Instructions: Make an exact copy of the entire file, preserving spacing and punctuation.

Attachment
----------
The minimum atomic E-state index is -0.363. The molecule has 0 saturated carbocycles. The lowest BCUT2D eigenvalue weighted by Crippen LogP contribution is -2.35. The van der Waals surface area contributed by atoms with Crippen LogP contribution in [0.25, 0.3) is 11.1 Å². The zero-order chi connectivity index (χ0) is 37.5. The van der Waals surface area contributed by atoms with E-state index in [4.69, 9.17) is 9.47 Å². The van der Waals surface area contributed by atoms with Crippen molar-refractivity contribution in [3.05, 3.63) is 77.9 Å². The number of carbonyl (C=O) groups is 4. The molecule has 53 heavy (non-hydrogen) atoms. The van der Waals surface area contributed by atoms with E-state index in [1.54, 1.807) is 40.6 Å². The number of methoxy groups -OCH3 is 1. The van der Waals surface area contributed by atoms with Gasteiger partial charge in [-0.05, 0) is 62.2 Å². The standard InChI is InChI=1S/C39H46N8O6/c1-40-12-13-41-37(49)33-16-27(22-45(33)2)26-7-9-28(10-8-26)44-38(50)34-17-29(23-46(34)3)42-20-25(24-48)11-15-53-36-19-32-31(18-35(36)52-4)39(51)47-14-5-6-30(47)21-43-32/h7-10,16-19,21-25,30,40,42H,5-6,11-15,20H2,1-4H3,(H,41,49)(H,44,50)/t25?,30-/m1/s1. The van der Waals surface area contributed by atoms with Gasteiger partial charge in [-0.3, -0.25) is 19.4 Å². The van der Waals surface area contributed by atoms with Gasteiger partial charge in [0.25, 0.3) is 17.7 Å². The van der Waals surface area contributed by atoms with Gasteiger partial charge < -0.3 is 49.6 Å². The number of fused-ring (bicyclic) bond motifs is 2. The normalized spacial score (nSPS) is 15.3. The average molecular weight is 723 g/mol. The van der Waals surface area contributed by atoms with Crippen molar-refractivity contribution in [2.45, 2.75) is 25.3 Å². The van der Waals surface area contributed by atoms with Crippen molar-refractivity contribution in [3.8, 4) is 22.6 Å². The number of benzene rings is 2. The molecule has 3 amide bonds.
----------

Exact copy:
The minimum atomic E-state index is -0.363. The molecule has 0 saturated carbocycles. The lowest BCUT2D eigenvalue weighted by Crippen LogP contribution is -2.35. The van der Waals surface area contributed by atoms with Crippen LogP contribution in [0.25, 0.3) is 11.1 Å². The zero-order chi connectivity index (χ0) is 37.5. The van der Waals surface area contributed by atoms with E-state index in [4.69, 9.17) is 9.47 Å². The van der Waals surface area contributed by atoms with Crippen molar-refractivity contribution in [3.05, 3.63) is 77.9 Å². The number of carbonyl (C=O) groups is 4. The molecule has 53 heavy (non-hydrogen) atoms. The van der Waals surface area contributed by atoms with E-state index in [1.54, 1.807) is 40.6 Å². The number of methoxy groups -OCH3 is 1. The van der Waals surface area contributed by atoms with Gasteiger partial charge in [-0.05, 0) is 62.2 Å². The standard InChI is InChI=1S/C39H46N8O6/c1-40-12-13-41-37(49)33-16-27(22-45(33)2)26-7-9-28(10-8-26)44-38(50)34-17-29(23-46(34)3)42-20-25(24-48)11-15-53-36-19-32-31(18-35(36)52-4)39(51)47-14-5-6-30(47)21-43-32/h7-10,16-19,21-25,30,40,42H,5-6,11-15,20H2,1-4H3,(H,41,49)(H,44,50)/t25?,30-/m1/s1. The van der Waals surface area contributed by atoms with Gasteiger partial charge in [-0.3, -0.25) is 19.4 Å². The van der Waals surface area contributed by atoms with Gasteiger partial charge in [0.25, 0.3) is 17.7 Å². The van der Waals surface area contributed by atoms with Gasteiger partial charge < -0.3 is 49.6 Å². The number of fused-ring (bicyclic) bond motifs is 2. The normalized spacial score (nSPS) is 15.3. The average molecular weight is 723 g/mol. The van der Waals surface area contributed by atoms with Crippen molar-refractivity contribution in [2.45, 2.75) is 25.3 Å². The van der Waals surface area contributed by atoms with Crippen molar-refractivity contribution in [3.8, 4) is 22.6 Å². The number of benzene rings is 2. The molecule has 3 amide bonds.